Tamiya acrylics are *kind of* water based, and they have some kind of lacquer base that makes them a bit more tolerable to airbrushes, I think.
Anyways, I’m still experimenting here but, for now, Tamiya+X-20 and Model Master+water is what’s working for me.
The dreaded cleaning part.
Airbrushing is a lot of fun, but all that fun can be dismantled when it’s time to clean up your tools. While you can simply dip your paintbrush in water, wipe it on a paper towel and call it a day, it seems like you can’t do that with an airbrush.
There are three instances when you need to clean an airbrush: between colors, at the end of the session, and when you don’t plan to airbrush for some time.
In the first case, dump the paint that’s still in the cup, wipe the inside with a paper towel, add some airbrush cleaning liquid (I use the Tamiya Airbrush cleaner) and spray it out into a container until it comes out clean. You can use a container designed for that (like the Iwata cleaning station) or just a mug covered with a paper towel. Then add the new color and paint away. A trick to clean the channel between the paint cup and the nozzle is to use a paper towel to block the flow of air from the nozzle, push some air (be careful here) and see that bubbles start forming up in the cup. This backdraft cleans the channel; just don’t push anything dirty thru this channel again and dump the paint in the cup right away.
In the second case, you want to break down all the paint residue in the nozzle. For that, do the steps above and then leave some cleaner in the cup for at least 30 minutes. Spray it out and repeat until it comes out clean.
In the third case, you’ll want to disassemble the airbrush and do a deep clean of all the parts. Try not to mess with the valve, as that’s where the all-important o-rings are, and those are very sensitive to harsh cleaner.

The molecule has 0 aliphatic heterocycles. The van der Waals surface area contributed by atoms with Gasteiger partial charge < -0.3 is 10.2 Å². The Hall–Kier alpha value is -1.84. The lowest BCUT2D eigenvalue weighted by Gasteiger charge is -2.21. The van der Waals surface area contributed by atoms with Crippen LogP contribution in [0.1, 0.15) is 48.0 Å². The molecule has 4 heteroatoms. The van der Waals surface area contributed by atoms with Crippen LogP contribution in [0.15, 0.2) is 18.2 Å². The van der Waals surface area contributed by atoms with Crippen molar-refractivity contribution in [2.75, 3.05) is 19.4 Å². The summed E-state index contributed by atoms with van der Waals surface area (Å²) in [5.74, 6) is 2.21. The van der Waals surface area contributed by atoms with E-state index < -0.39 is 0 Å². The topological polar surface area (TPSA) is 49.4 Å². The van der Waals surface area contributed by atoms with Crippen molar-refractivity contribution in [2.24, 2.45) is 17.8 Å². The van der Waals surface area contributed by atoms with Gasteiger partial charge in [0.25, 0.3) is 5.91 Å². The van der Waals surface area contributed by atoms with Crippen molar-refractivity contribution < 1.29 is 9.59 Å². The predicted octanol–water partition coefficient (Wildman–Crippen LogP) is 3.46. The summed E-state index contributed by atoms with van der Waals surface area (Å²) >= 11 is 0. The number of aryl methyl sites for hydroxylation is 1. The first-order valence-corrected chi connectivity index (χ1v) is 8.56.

5. Other stuff
- Hose quick disconnect – if you have more than an airbrush, you should invest into a quick release disconnect. I have the Grex G-MAC valve that has a neat added bonus: a pressure regulator right by the airbrush handle. With most compressors, it’s hard to finely tweak the air pressure, especially if they’re in less than accessible positions. With this valve, you can fine tune it constantly. I would posit that this is the most important tool to improve your airbrushing experience.
- Spraying booth – weird as it may sound, paint particles do not help your lungs’ health or the fine furnishing of your studio. Get a spray booth (I got this one) and – if possible – vent it outside. Even if you don’t vent it, the overspray is trapped by the air filter.
- Wet the tool first – do not start painting with a dry airbrush. Just before putting in your paint, add a couple of drops of anything (water, thinner, cleaner) and spray it out, so needle and nozzle do not provide a dry surface where paint, especially acrylics, can stick.
Well, that is all for now, let me know if this helps and if you have any comments. As I mentioned, I am still learning a lot here and don’t pretend to be any kind of authority. This setup just works for me, right now, but it’s in constant evolution 🙂